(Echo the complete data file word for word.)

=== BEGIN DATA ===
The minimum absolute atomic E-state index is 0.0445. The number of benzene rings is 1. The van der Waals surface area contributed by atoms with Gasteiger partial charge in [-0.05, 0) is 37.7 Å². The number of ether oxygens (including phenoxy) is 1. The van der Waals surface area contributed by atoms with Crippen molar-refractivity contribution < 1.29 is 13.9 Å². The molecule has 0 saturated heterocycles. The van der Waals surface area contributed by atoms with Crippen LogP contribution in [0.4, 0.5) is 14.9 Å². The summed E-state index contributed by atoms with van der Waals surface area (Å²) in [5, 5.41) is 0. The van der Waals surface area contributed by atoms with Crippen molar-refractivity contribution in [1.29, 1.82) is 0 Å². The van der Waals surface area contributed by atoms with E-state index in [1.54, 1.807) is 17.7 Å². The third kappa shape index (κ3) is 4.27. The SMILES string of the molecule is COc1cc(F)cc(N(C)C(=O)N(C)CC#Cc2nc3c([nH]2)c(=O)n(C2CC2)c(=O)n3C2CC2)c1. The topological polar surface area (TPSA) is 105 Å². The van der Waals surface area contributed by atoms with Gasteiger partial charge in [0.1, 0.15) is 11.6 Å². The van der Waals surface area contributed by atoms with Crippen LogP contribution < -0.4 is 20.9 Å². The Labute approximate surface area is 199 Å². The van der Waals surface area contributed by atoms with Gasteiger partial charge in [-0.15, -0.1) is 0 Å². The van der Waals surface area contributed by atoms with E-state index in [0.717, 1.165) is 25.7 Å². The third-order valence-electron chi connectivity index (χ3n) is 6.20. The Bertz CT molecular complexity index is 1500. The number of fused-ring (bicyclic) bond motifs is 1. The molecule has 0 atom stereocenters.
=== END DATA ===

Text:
The minimum absolute atomic E-state index is 0.0445. The number of benzene rings is 1. The van der Waals surface area contributed by atoms with Gasteiger partial charge in [-0.05, 0) is 37.7 Å². The number of ether oxygens (including phenoxy) is 1. The van der Waals surface area contributed by atoms with Crippen molar-refractivity contribution < 1.29 is 13.9 Å². The molecule has 0 saturated heterocycles. The van der Waals surface area contributed by atoms with Crippen LogP contribution in [0.4, 0.5) is 14.9 Å². The summed E-state index contributed by atoms with van der Waals surface area (Å²) in [5, 5.41) is 0. The van der Waals surface area contributed by atoms with Crippen molar-refractivity contribution in [1.29, 1.82) is 0 Å². The van der Waals surface area contributed by atoms with E-state index in [1.54, 1.807) is 17.7 Å². The third kappa shape index (κ3) is 4.27. The SMILES string of the molecule is COc1cc(F)cc(N(C)C(=O)N(C)CC#Cc2nc3c([nH]2)c(=O)n(C2CC2)c(=O)n3C2CC2)c1. The topological polar surface area (TPSA) is 105 Å². The van der Waals surface area contributed by atoms with Gasteiger partial charge in [0.1, 0.15) is 11.6 Å². The van der Waals surface area contributed by atoms with Crippen LogP contribution < -0.4 is 20.9 Å². The Labute approximate surface area is 199 Å². The van der Waals surface area contributed by atoms with Gasteiger partial charge in [-0.15, -0.1) is 0 Å². The van der Waals surface area contributed by atoms with E-state index in [0.717, 1.165) is 25.7 Å². The third-order valence-electron chi connectivity index (χ3n) is 6.20. The Bertz CT molecular complexity index is 1500. The number of fused-ring (bicyclic) bond motifs is 1. The molecule has 0 atom stereocenters.